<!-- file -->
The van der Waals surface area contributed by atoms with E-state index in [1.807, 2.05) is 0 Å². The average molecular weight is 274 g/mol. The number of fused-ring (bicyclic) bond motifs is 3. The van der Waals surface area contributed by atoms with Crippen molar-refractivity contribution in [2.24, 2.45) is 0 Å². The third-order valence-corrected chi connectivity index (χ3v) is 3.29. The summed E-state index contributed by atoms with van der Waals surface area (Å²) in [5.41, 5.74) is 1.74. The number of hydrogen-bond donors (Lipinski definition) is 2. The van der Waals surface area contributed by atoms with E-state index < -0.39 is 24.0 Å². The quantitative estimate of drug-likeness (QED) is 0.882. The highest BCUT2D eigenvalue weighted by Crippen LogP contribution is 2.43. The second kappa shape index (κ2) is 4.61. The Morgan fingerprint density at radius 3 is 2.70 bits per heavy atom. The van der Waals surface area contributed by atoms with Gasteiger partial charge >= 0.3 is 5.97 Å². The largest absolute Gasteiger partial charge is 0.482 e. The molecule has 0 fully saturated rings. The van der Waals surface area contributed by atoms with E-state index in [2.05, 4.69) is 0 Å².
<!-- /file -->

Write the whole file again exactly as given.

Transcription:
The van der Waals surface area contributed by atoms with E-state index in [1.807, 2.05) is 0 Å². The average molecular weight is 274 g/mol. The number of fused-ring (bicyclic) bond motifs is 3. The van der Waals surface area contributed by atoms with Crippen molar-refractivity contribution in [2.24, 2.45) is 0 Å². The third-order valence-corrected chi connectivity index (χ3v) is 3.29. The summed E-state index contributed by atoms with van der Waals surface area (Å²) in [5.41, 5.74) is 1.74. The number of hydrogen-bond donors (Lipinski definition) is 2. The van der Waals surface area contributed by atoms with E-state index < -0.39 is 24.0 Å². The quantitative estimate of drug-likeness (QED) is 0.882. The highest BCUT2D eigenvalue weighted by Crippen LogP contribution is 2.43. The second kappa shape index (κ2) is 4.61. The Morgan fingerprint density at radius 3 is 2.70 bits per heavy atom. The van der Waals surface area contributed by atoms with Gasteiger partial charge >= 0.3 is 5.97 Å². The largest absolute Gasteiger partial charge is 0.482 e. The molecule has 0 fully saturated rings. The van der Waals surface area contributed by atoms with E-state index in [2.05, 4.69) is 0 Å².